Facebook most used site for child sex grooming reports, warns NSPCC

Facebook most used site for child sex grooming reports, warns NSPCC

By Michael Upton | 02/07/2018

Facebook most used site for child sex grooming reports, warns NSPCC

ALMOST 300 online sex grooming crimes were committed against children in the Yorkshire and Humber region during the first year of a new law being in operation.

The incidents, which took place across up to 80 internet platforms including social media, were among 3,171 offences of sexual communication with a child recorded across the country since last April.

Facebook, Snapchat and Instagram were the top three most-recorded sites for grooming to take place, being used in 70 per cent of 2,097 cases where police revealed the methods. Some of the victims were as young as eight, the NSPCC found.

As part of its #WildWestWeb campaign, the children’s charity asked 44 UK police forces for details of how many reports of the new offence - which was introduced last April under the Sexual Offences Act - they had received.

The campaign is calling on Government to force social networks to have mandatory safety rules, set up a new regulator for e-safety, require annual safety reports from social media sites and demand technology is developed to detect grooming.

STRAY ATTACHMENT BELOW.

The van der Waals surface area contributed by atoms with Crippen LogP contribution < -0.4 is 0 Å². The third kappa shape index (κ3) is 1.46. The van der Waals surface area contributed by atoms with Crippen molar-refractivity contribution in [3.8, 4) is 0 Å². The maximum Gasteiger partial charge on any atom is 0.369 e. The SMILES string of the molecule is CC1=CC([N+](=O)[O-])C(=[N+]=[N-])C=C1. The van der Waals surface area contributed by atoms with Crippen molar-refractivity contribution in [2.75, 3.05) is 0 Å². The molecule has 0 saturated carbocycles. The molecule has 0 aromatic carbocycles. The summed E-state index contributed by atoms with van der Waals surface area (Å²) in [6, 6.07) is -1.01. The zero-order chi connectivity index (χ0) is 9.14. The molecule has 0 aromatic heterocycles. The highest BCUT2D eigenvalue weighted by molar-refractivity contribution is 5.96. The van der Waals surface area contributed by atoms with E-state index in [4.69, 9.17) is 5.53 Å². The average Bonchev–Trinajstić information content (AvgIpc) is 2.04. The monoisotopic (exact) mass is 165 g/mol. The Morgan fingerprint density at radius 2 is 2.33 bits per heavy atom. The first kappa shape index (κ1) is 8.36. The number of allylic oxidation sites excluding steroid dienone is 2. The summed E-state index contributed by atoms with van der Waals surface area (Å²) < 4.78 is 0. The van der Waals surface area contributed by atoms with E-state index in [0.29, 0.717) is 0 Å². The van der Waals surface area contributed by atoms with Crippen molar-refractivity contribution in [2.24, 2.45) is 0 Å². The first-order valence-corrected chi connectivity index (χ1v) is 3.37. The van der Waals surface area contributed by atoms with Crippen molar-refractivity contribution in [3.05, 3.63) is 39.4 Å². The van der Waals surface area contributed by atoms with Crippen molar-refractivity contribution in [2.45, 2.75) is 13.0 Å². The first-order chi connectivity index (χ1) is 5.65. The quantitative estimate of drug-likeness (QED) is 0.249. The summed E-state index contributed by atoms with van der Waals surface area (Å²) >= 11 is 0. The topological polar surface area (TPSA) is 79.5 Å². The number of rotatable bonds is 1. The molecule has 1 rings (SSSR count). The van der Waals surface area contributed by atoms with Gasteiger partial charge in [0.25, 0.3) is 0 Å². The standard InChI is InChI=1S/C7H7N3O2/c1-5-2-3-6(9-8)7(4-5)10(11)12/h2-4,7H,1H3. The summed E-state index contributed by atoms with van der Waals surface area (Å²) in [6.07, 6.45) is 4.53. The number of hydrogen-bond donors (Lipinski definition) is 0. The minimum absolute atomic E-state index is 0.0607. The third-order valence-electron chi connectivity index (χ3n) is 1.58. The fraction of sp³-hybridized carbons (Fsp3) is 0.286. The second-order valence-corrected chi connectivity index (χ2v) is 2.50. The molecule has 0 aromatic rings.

Details revealed to the NSPCC showed Facebook was used in 30 per cent of cases, while Snapchat and Instagram were each used around a fifth of the time.

Girls aged 12 to 15 were most commonly targeted - three-fifths of the total.

Peter Wanless, NSPCC chief executive, said: “These numbers are far higher than we had predicted, and every single sexual message from an adult to a child can have a huge impact for years to come.

“Social networks have been self-regulated for a decade and it’s absolutely clear that children have been harmed as a result. 

“These networks must be forced to design extra protections for children into their platforms, including algorithms to detect grooming to prevent abuse from escalating.”

Det Chief Insp Joanne Bates said: “The introduction of anti-grooming legislation last year now makes online grooming a criminal offence and enables us to work with our partners to better protect children and identify and prosecute offenders. 

“In all reports of online grooming, teams of specialist investigators will work to identify the details of each individual case to ensure appropriate action is taken and safeguarding measures are in place.”

A spokesman for Facebook said: “We have zero tolerance for child exploitation on Facebook. 

“This illegal behaviour is rare on Facebook but it is immediately removed and reported to relevant law enforcement agencies when it is detected. 

“We work with safety experts around the world, including our Safety Advisory Board and partners like CEOP, to continually improve our operations and bring offenders to justice.”

Anyone concerned about possible online grooming can call South Yorkshire Police on 101, and call or text the national helpline Say Something on 116 000, NSPCC on 0808 800 5000 or ChildLine on 0800 1111.

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